reaction to what may have been a breach of etiquette,
works of art abroad when it remains impossible to
hideous picture, & asks me whether it can be the real
but hardly a monstrous offence, reveals the depths
sell those works to the nation.” There were also issues
The years following the Chigi case, between 1902 and
one. So you see it is well to exhibit the real one, &
of her antipathy towards the London dealers; this
of inconsistency in the application of the law, both
1909, saw a progressive tightening up of Italian export
put an end to the little game of the dealers.” The
had been intensifying throughout September because
between different areas of Italy (reflecting historic
legislation with the introduction of a national system
exhibition, which was proving to be a great crowd-
of the difficulties in getting the picture to London,
discrepancies predating the Unification) and in the
of notification, which responded to the need to clarify
puller, was clearly serving its desired purpose, namely
compounded by her frustration at being deprived of
judgements meted out to individual owners, as was
the export laws in order to ensure greater consistency
“to clear up once for all the real ownership of the
her Botticelli for so long. We know from her letters to
argued by Prince Sciarra, who like Chigi, had fallen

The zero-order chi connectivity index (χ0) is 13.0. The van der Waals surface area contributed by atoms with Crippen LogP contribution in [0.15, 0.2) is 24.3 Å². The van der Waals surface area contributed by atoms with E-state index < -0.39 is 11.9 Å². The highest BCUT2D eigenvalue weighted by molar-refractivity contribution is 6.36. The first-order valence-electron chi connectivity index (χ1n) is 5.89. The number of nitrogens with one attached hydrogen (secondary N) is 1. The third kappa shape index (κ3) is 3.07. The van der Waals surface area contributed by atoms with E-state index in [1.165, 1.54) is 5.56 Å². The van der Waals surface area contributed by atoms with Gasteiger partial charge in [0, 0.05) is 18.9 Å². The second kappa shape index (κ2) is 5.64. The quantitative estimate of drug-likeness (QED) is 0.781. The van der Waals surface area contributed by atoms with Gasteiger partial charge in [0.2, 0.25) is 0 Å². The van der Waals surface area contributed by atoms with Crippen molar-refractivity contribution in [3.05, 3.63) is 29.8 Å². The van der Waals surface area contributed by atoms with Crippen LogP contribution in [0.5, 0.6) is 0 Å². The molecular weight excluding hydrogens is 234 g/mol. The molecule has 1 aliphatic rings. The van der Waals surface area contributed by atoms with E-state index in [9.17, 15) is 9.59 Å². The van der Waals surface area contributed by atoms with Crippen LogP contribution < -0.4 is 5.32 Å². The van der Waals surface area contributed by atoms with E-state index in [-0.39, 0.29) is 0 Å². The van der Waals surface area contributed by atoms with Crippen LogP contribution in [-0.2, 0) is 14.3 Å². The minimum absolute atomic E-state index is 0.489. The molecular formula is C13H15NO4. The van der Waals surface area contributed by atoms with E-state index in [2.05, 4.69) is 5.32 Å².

and control of the outflow of Italian heritage objects.85
picture,” and was due to continue until the end of the
Berenson that she was also irritated by the enormous
foul of the Pacca Edict in 1892. Sciarra had faced a
Similar debates were going on Britain, though, while
month.
and ongoing publicity which the Chigi Madonna had
three-month prison sentence, whereas in the previous
the Italian response was protectionist, the British
78
79
However, less than two weeks after its opening,
83
engendered, and in terms of the politics of the heritage,
tendency was towards finding funds for museums
the Botticelli had become a hot topic.
to become more effective guardians of the nation’s
81
Colnaghi received the news from Berenson saying that
heritage (leading to the founding of the National Art
Mrs Gardner wanted her painting immediately and the
There was no doubt that the Botticelli had left Italy
exhibition would have to be closed. The Botticelli was
illegally, but dealers were not the only ones to flout
accordingly despatched on the next available steamer
Italy’s archaic and chaotic export laws, which were
By 1907 the boot was clearly on the other foot, with
from Liverpool to Boston, and what was to have been
more honoured – even by prominent museum directors